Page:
There he was, standing in the corner of this crowded, peach colored room, staring at the open casket where his mother lied still looking like an angel. She was surrounded by all kinds of bright and colorful flowers, yet her face was paler than ever. It was a hot afternoon, but he felt so cold. He could not apprehend what has happened. The accident, the screams, his mom covered in blood, his dad fainting, the hospital and now this funeral, it all seemed as if he was watching a movie. He was just reviewing all that has happened with one sentence going through his head; a sentence that he once heard in a TV show and has since been waiting for the right moment to use it. He could hear it on repeat in his mind:” Every life comes with a death sentence.

This sentence resonated with him from the very first time he had heard it. The reason may be because he did not believe in life in the first place. He stood there, still staring at his mother, questioning the reason behind our entire existence. Why are we alive? What’s the point if we are all going to die eventually? Why bother and actually accomplish anything if it’s all going to waste? Why move on and go further if one nasty drunk driver can take it all away in mere seconds? Then his thoughts shifted to blaming God for his mother’s death. Why her? She was a good woman and an amazing mother. She had never done wrong by anyone. She was one of the very best people in town. Why is God so unfair? Why does he not punish those who do not even care about their lives? Why not him? He didn’t really want to live, he was worthless. He knew all of his objections could not change this depressing reality, but he could not help himself but to resent everything around him.

There he was, standing in the corner of this empty peach colored room after the last two guests had walked out of the door. He was still staring at his mother, only now his father was kneeling next to her casket crying begging her not to leave him alone. What he could not understand was why his father thought she left him alone. He had him, his little Johnny. He turned 19 two weeks ago, but he was still his daddy’s little Johnny. How could his father forget that? He knew he should know better than be upset with his grieving father; he knew he didn’t mean it, however, he still felt so useless. That was the second time that day he had felt worthless. His father finally stood up and walked towards the door without saying a word as if he was signalling that it was time to leave.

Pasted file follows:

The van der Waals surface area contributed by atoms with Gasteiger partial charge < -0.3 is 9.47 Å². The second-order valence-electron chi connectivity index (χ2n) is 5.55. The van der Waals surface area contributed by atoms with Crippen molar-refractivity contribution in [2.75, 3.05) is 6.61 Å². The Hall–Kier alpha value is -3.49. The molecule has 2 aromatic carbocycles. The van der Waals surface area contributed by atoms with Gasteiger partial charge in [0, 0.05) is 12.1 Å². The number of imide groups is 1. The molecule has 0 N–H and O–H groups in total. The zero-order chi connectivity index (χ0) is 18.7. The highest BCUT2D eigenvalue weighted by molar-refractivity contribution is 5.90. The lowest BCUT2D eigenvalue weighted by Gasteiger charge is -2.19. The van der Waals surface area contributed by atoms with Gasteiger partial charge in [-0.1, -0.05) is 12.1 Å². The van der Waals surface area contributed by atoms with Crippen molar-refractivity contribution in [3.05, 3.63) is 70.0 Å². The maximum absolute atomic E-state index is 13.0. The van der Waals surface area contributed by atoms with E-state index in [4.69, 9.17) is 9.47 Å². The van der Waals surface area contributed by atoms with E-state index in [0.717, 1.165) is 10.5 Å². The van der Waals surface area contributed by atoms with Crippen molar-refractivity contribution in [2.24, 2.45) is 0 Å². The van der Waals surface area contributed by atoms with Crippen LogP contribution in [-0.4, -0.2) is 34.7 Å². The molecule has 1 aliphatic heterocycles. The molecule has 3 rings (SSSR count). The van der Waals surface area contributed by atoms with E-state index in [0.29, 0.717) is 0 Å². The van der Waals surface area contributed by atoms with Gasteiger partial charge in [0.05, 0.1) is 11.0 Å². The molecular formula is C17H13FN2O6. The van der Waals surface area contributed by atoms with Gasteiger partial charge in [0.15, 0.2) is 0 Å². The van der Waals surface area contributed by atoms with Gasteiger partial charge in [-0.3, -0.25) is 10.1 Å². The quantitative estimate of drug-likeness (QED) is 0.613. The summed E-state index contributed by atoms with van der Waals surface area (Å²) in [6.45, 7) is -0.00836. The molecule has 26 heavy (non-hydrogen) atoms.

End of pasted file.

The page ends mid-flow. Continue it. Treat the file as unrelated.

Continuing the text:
John hated the awkward, silent walk home. His father looked like he was about to stop breathing at any given moment. He, himself, had no idea how he was able to move his legs. He was trying to gather all of his thoughts hoping to reach a reasonable conclusion before they got home. He needed to find his conclusion before walking through the door because walking in, smelling his mother’s scent all over the place and remembering her pale face once again meant he had to revisit every miserable thought that made him feel oh so worthless. He was trying to find the conclusion that would maybe help convince him to push through and move forward after losing the one person who made moving forward worthwhile. But it was all in vain. He struggled for a little over an hour, yet it seemed like 5 minutes. Their walk ended too fast. He was so consumed by the idea that he needed a conclusion that he didn’t even begin trying to find one. He had approximately one minute to figure it out, but there was something blocking all of his thoughts. Then, as he took his first step inside, it struck him.. he already had his conclusion. It was the thing that caused this mess in the first place, that one stupid sentence;

“Every life comes with a death sentence” so why even bother to think it through?

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